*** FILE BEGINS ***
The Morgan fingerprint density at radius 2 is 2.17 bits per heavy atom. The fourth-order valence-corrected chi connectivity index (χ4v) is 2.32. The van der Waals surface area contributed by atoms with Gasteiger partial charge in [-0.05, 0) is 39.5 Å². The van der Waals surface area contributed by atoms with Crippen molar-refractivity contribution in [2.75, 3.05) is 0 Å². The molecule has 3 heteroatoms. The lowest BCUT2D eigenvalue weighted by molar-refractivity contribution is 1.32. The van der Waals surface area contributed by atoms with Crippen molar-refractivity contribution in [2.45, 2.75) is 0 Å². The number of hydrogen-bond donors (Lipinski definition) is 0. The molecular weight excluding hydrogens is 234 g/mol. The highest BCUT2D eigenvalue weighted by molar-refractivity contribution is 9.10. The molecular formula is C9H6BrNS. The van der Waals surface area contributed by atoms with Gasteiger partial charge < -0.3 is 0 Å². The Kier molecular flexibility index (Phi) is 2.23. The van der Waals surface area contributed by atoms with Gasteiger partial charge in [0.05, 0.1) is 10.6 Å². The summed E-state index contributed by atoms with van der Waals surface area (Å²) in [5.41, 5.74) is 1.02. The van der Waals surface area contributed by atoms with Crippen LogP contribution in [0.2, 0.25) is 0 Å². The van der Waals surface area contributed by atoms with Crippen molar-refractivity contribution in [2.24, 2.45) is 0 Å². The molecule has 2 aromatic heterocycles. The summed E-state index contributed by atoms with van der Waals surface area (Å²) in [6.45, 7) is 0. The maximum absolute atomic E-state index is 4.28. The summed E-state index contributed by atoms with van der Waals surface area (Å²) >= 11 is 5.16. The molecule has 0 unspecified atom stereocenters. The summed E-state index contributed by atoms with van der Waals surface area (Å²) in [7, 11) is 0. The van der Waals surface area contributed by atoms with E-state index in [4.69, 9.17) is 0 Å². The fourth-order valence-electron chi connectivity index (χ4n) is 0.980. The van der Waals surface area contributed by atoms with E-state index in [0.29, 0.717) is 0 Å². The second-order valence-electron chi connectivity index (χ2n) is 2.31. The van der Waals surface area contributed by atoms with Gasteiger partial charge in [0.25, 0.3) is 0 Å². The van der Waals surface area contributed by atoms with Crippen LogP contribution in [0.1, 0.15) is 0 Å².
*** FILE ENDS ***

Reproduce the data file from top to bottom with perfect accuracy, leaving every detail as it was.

The Morgan fingerprint density at radius 2 is 2.17 bits per heavy atom. The fourth-order valence-corrected chi connectivity index (χ4v) is 2.32. The van der Waals surface area contributed by atoms with Gasteiger partial charge in [-0.05, 0) is 39.5 Å². The van der Waals surface area contributed by atoms with Crippen molar-refractivity contribution in [2.75, 3.05) is 0 Å². The molecule has 3 heteroatoms. The lowest BCUT2D eigenvalue weighted by molar-refractivity contribution is 1.32. The van der Waals surface area contributed by atoms with Crippen molar-refractivity contribution in [2.45, 2.75) is 0 Å². The number of hydrogen-bond donors (Lipinski definition) is 0. The molecular weight excluding hydrogens is 234 g/mol. The highest BCUT2D eigenvalue weighted by molar-refractivity contribution is 9.10. The molecular formula is C9H6BrNS. The van der Waals surface area contributed by atoms with Gasteiger partial charge < -0.3 is 0 Å². The Kier molecular flexibility index (Phi) is 2.23. The van der Waals surface area contributed by atoms with Gasteiger partial charge in [0.05, 0.1) is 10.6 Å². The summed E-state index contributed by atoms with van der Waals surface area (Å²) in [5.41, 5.74) is 1.02. The van der Waals surface area contributed by atoms with Crippen LogP contribution in [0.2, 0.25) is 0 Å². The van der Waals surface area contributed by atoms with Crippen molar-refractivity contribution in [2.24, 2.45) is 0 Å². The molecule has 2 aromatic heterocycles. The summed E-state index contributed by atoms with van der Waals surface area (Å²) in [6.45, 7) is 0. The maximum absolute atomic E-state index is 4.28. The summed E-state index contributed by atoms with van der Waals surface area (Å²) >= 11 is 5.16. The molecule has 0 unspecified atom stereocenters. The summed E-state index contributed by atoms with van der Waals surface area (Å²) in [7, 11) is 0. The van der Waals surface area contributed by atoms with E-state index in [4.69, 9.17) is 0 Å². The fourth-order valence-electron chi connectivity index (χ4n) is 0.980. The van der Waals surface area contributed by atoms with E-state index in [0.29, 0.717) is 0 Å². The second-order valence-electron chi connectivity index (χ2n) is 2.31. The van der Waals surface area contributed by atoms with Gasteiger partial charge in [0.25, 0.3) is 0 Å². The van der Waals surface area contributed by atoms with Crippen LogP contribution in [0.1, 0.15) is 0 Å².